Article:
Friday, March 12, 2021
There are two high-profile animated movies in theaters right now, and both of them also have streaming options.
One of those movies is a total piece of garbage, the other is a heartwarming, rousing adventure that is very much worth the money you will plunk down to either see it in a theater or rent at home.
See which one is which in the reviews below:
RAYA AND THE LAST DRAGON
Now Playing at Roadhouse Cinemas
(Also available for home rental on Disney+ Premier Access)
The latest Disney animated movie checks off all of the boxes when it comes to what Disney fans are looking for in an animated adventure, and then it checks off a few more, unexpected ones.
Title character Raya is the latest addition to the “Disney Princess” sub-franchise, a terrific character creation voiced by Kelly Marie Tran of the last two Star Wars movies (the second of which her character was brushed aside…oh, don’t get me started). She lives in the ancient land of Kumandra, a world once inhabited by happy dragons but currently cursed by a plague that has turned most of the animal life (including the dragons) to stone.
Raya’s mission to restore her land leads to the awakening of Sisu the Dragon, voiced by Awkwafina in the sort of vocal triumph that reminds of Robin Williams in Aladdin and Eddie Murphy in Shrek. Sisu can also morph into human form, and both her dragon and human forms look quite like the actress voicing them (the wide smile, the big eyes, those awesome eyebrows). And, of course, both have her distinctive vocals, tailor made for this kind of movie.
The four directors who put this movie together, along with a quite the roster of writers, have inhabited this film world with enchantment, great action, and solid laughs. One of the film’s best running gags would be the “Con Baby,” an infant plague survivor who manages to display superhero qualities while occasionally throwing her diapers at those who dare to chase her.
The story winds up being a terrific take on redemption, and the finale (which owes a little bit to Avengers: Endgame) will leave the family in the kind of tears. Brightly animated, cleverly written, and masterfully constructed, it’s a movie that will put a smile on your face and get your young daughters interested in martial arts and dragons.
TOM & JERRY
Now playing at Roadhouse Cinemas, Harkins Tucson Spectrum 18 and Harkins Arizona Pavilions 12, while also streaming on HBO Max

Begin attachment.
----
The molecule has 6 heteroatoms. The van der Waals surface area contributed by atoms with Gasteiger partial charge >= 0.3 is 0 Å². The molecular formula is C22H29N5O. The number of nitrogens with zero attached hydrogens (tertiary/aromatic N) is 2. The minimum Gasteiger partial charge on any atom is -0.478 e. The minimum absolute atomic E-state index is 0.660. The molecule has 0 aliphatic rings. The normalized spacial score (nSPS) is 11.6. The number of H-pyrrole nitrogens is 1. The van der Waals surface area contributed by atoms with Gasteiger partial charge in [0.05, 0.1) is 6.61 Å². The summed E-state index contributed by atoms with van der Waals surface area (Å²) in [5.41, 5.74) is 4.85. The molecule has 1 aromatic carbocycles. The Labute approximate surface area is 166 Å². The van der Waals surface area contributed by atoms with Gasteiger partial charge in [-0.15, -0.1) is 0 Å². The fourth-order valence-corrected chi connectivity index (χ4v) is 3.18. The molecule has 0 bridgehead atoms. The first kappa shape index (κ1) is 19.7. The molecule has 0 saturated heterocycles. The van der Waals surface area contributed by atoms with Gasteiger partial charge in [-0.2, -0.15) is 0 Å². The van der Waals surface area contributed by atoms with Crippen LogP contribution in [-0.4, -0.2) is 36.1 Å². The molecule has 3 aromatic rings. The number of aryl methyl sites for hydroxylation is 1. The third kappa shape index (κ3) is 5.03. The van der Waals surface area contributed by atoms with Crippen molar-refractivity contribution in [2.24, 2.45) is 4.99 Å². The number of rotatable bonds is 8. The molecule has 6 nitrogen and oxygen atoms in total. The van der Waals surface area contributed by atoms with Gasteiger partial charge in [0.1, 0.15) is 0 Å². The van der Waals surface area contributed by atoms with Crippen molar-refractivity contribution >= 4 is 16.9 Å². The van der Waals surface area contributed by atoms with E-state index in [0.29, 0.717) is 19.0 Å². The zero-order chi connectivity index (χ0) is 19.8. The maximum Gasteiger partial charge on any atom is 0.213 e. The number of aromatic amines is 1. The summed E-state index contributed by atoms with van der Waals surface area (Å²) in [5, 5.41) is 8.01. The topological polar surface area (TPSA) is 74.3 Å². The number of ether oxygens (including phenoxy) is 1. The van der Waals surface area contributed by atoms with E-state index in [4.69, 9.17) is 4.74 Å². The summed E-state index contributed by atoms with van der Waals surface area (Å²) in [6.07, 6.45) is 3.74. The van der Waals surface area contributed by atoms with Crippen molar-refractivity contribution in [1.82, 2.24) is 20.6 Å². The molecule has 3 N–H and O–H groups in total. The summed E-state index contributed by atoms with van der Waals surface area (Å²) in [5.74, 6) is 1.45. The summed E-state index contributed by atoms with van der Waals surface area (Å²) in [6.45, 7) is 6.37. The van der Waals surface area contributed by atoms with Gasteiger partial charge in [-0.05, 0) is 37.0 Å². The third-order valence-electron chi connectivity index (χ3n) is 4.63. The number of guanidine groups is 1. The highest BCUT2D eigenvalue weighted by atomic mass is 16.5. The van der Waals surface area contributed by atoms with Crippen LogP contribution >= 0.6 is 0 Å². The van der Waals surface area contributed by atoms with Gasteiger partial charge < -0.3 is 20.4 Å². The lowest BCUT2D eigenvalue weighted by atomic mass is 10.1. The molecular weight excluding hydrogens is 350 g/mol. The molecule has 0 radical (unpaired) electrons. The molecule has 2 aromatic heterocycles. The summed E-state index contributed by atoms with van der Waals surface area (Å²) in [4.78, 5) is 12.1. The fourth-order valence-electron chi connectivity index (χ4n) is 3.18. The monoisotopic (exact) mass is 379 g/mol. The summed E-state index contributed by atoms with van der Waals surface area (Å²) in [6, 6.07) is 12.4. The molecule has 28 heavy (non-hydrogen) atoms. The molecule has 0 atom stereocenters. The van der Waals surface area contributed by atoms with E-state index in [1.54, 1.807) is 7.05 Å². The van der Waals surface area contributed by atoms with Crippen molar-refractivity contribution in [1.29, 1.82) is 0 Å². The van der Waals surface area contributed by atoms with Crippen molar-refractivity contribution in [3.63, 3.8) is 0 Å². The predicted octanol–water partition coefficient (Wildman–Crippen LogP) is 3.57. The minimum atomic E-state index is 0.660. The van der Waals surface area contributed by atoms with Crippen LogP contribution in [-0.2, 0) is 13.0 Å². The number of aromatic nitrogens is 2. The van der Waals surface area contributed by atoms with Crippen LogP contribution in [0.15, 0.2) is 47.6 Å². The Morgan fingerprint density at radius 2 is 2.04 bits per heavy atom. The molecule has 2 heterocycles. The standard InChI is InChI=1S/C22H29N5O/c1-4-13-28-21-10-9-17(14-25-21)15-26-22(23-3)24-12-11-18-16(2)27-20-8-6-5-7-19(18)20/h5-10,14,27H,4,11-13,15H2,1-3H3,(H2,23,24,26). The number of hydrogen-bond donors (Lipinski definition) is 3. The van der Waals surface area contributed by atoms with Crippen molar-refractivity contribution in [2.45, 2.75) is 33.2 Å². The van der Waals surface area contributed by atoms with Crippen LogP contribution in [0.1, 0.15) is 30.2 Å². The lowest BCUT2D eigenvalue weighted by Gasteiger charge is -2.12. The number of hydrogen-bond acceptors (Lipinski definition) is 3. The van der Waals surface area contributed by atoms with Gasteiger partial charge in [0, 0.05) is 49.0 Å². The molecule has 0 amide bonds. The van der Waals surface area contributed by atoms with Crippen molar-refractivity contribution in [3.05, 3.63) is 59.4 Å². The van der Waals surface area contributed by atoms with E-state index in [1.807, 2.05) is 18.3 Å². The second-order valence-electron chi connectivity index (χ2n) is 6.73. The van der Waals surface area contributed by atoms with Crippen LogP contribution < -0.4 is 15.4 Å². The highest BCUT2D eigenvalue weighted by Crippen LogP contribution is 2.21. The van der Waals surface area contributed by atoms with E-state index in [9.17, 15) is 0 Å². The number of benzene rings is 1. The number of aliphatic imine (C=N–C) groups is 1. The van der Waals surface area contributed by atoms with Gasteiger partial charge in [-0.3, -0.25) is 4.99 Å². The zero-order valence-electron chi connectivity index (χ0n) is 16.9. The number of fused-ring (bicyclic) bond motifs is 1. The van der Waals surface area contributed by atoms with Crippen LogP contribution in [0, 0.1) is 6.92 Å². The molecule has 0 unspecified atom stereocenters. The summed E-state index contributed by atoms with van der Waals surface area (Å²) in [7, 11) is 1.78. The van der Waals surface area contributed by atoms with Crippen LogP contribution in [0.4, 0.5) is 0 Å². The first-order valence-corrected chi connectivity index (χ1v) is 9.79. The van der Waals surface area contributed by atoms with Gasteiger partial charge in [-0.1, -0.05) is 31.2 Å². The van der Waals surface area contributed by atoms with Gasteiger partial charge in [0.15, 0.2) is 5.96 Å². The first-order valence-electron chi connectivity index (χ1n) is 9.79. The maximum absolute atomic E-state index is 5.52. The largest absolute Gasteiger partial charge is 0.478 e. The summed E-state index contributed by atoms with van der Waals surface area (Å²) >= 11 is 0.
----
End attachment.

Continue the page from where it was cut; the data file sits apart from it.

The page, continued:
I hated Tom & Jerry when I was a kid. And, as things turn out, I hate them equally as a grown up adult-typed person thing. It’s just a cat being mercifully tortured by a mouse, a one-joke slog-a-thon.
Granted, Itchy and Scratchy, the spoof of Tom & Jerry that has long appeared on The Simpsons is classic, and wouldn’t exist if it weren’t for Tom & Jerry, so I guess I have to be a little grateful to the duo.
On second thought, nope…Tom & Jerry can go to Hell.
Director Tim Story tries to bring some life to a long (thankfully) dead franchise by pulling a Roger Rabbit and mixing traditional animation with live action. Tom the cat and Jerry the mouse, along with all other animals other than humans in this film, are animated, with little effort to really integrate them into the real world. As a result, this movie has a very dull visual palette to go with its crap script.
The original cartoon shorts never had significant plots, and their cinematic vehicle has a thin one that works as nothing but an excuse to see Tom falling out of buildings and crashing into shit.
A young events planner wannabe (Chloe Grace Moretz) goes to a fancy Manhattan hotel looking for a job, fakes a resume (making her instantly unlikeable), and gets a gig planning the big wedding of the year. Jerry the mouse moves into the hotel, with Tom following him there because he’s pissed and all that, so there’s your plot. The planner needs to catch the mouse and uses the cat in her trapping scheme. Now that the thin story is established, let’s break things over Tom’s head.
The humans look miserable, as are we. This is a film that manages to make Michael Pena unfunny. It’s also a movie looking for comedic acting chops from SNL writer Colin Jost, who just has to know he screwed up royally signing on for this one. He plays the guy getting married, and just looks like he is hating life the entire time. Most assuredly, Michael Che should skewer him on Weekend Update for this one.
Rest assured that the wedding in this movie will have elephants so that we can get that classic joke of elephants being afraid of mice. You can also go to bed tonight safe in the knowledge that at some point in this movie Jerry is going to leave a wise-assed note to somebody in a mouse trap. You know, something like “Haha…I’m a mouse and I figured out this is a trap, and I took your fucking cheese anyway. Fuck you!”
Minus the swear words of course. This is a PG movie for kids where you can see Ken Jeong clearly having the word “asshole” dubbed over in his dialogue. Noticing that was the funniest part of the movie for me. Everything else was about as funny as a wise-assed note left by a rodent in place of cheese chunk in a mouse trap.